As Christians we too embrace holistic thinking but with a key difference. We're strangers and pilgrims on the earth, laying up treasures in heaven. We count riches in terms of Biblical blessings and wisdom. Silver and gold means nothing to us. The Kingdom we serve is not of this world. We don't take vengeance, we place others above ourselves, and we don't even bother thinking about our financial futures or things like career and advancement. These are the things the Lost chase after. Money is wed to power and in seeking to acquire it we pollute our hearts with covetous aspirations and hurt others along the way. Doing so we put ourselves first instead of last and so though it baffles the world we don't seek after the things they glorify. The American Dream? The security and respectability of Middle Class status? These things are nothing to us and they think it strange that we don't chase after them.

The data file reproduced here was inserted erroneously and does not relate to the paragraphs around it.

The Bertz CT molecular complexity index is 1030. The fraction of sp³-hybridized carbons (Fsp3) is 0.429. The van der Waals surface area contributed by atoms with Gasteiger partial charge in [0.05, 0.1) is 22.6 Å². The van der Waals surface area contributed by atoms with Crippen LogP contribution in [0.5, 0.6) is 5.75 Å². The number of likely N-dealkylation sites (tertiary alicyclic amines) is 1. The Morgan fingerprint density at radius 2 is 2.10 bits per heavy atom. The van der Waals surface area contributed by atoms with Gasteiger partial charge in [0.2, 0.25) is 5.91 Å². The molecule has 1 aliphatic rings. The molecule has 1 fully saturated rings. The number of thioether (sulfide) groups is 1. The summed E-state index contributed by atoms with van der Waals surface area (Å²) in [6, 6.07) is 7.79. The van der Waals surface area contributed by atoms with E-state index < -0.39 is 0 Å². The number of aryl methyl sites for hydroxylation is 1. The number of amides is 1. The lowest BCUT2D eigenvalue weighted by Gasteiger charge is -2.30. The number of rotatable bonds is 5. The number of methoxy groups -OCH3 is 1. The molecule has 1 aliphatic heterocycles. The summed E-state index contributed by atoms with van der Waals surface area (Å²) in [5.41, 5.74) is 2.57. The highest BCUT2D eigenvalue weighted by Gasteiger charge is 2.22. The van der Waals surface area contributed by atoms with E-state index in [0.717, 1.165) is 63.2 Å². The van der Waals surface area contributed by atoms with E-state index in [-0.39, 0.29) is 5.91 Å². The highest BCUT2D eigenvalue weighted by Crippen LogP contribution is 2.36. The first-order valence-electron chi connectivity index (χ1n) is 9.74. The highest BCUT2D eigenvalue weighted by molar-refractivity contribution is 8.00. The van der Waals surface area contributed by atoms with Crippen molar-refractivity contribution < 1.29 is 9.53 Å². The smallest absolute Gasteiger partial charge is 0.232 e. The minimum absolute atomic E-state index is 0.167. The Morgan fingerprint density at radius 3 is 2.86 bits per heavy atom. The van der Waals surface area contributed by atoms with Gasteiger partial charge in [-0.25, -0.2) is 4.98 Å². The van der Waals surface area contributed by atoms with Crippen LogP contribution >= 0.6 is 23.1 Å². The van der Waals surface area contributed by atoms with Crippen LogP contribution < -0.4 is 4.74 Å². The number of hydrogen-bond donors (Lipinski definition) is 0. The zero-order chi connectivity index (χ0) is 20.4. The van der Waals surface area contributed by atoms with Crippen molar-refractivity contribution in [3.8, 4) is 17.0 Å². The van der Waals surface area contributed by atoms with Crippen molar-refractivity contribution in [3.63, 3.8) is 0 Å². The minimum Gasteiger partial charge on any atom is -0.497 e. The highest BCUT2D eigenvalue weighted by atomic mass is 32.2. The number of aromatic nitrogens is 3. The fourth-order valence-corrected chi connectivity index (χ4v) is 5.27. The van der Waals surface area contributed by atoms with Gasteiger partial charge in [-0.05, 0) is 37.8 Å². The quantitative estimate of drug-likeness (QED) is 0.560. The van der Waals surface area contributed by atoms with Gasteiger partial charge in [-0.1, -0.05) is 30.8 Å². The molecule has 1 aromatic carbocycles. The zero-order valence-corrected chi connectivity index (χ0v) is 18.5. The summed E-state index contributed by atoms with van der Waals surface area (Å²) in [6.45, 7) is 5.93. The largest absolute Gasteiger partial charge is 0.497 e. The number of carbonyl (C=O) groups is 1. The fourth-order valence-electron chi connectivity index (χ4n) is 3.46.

We understand that the things this world esteems are repugnant vanities, even abominations to the Lord of Heaven. This earth is cursed and the power, the dominion, granted to us in the Garden is forever gone. Our work no longer tends an earthly Garden. Instead we show the way to the New and far more glorious Eden that awaits us. Despite the curse of sin, the glories of the Creator shine through, but these wonders are pale shadows that leave men only guilty. Thankfully God has given us His Word that we might know the Truth and be both Redeemed and set free from the terror and bondage of the curse.